Ben Grosser, 2013
Originally part of PRISM Breakup, a series of art and technology events at Eyebeam (New York) in October 2013, ScareMail is a web browser extension that makes everyday email messages appear “scary” to disrupt the controversial surveillance of citizens and visitors by the National Security Agency (NSA) in the United States. ScareMail attaches a signature to email message sent through Google’s Gmail in the form of an algorithmically generated narrative containing a collection of probable NSA search terms. “This ‘story’, as Grosser explains, “acts as a trap for NSA programs like PRISM and XKeyscore, forcing them to look at nonsense. Each email’s story is unique in an attempt to avoid automated filtering by NSA search systems.” ScareMail invites us to dare to scare, as well as to encourage us to think about the scary acts of fingerprinting by surveillance agencies that take place constantly.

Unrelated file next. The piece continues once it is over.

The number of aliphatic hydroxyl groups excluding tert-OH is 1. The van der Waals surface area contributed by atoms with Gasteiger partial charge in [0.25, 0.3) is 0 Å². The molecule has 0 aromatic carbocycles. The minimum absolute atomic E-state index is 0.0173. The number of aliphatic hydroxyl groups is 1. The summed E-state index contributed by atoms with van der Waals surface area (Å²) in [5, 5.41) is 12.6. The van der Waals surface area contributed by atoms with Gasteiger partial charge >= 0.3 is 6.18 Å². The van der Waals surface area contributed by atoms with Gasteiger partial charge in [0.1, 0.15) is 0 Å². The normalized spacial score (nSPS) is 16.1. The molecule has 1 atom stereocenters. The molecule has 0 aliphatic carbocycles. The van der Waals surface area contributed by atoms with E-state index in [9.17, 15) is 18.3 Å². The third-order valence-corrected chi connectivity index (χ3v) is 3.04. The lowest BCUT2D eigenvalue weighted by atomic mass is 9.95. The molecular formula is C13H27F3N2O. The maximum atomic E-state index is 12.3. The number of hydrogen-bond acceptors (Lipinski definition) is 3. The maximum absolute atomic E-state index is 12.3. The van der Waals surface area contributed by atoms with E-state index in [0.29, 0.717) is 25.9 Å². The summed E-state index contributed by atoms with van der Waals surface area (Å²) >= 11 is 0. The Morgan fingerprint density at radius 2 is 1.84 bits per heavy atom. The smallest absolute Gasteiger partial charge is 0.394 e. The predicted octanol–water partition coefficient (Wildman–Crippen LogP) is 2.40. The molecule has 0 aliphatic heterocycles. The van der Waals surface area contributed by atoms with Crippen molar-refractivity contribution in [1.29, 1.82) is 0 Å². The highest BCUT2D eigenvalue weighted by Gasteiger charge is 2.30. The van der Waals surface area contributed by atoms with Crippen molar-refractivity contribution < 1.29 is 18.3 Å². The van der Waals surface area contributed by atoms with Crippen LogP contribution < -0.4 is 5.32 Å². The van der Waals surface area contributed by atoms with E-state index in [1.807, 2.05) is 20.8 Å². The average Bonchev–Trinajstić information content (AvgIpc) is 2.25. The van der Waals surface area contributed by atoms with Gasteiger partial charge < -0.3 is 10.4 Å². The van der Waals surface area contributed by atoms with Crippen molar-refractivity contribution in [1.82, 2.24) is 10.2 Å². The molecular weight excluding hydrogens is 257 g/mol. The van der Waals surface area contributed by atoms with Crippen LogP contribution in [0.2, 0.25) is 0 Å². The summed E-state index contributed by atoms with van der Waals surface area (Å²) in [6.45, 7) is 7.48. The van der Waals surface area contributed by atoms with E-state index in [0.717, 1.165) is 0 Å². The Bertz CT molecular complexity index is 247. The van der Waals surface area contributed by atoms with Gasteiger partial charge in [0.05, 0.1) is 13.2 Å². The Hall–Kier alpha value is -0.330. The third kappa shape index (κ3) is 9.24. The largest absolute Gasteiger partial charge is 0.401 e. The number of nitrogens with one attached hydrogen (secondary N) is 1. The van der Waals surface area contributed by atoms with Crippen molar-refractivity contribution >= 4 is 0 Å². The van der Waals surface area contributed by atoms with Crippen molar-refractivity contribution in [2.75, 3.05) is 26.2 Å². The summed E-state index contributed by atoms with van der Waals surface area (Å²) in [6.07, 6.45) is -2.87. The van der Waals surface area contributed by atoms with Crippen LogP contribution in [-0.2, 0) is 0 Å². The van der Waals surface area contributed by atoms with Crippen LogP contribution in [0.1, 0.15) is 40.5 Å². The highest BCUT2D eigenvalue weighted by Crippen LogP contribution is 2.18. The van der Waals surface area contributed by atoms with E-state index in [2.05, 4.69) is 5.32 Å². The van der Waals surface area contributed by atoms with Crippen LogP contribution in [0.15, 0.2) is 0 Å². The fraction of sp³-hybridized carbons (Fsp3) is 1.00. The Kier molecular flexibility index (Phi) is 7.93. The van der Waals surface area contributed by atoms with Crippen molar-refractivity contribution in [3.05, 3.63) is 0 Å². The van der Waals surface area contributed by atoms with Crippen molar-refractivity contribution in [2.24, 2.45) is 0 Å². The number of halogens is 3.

Ben Grosser (United States) creates interactive experiences, machines, and systems that explore the cultural, social, and political implications of software. He describes his work as making “the familiar unfamiliar, revealing the ways that software prescribes our behavior and thus, how it changes who we are.” His work has been featured in Wired, The Guardian, The Atlantic, Neural, De Standaard, HP/De Tijd, and Der Spiegel.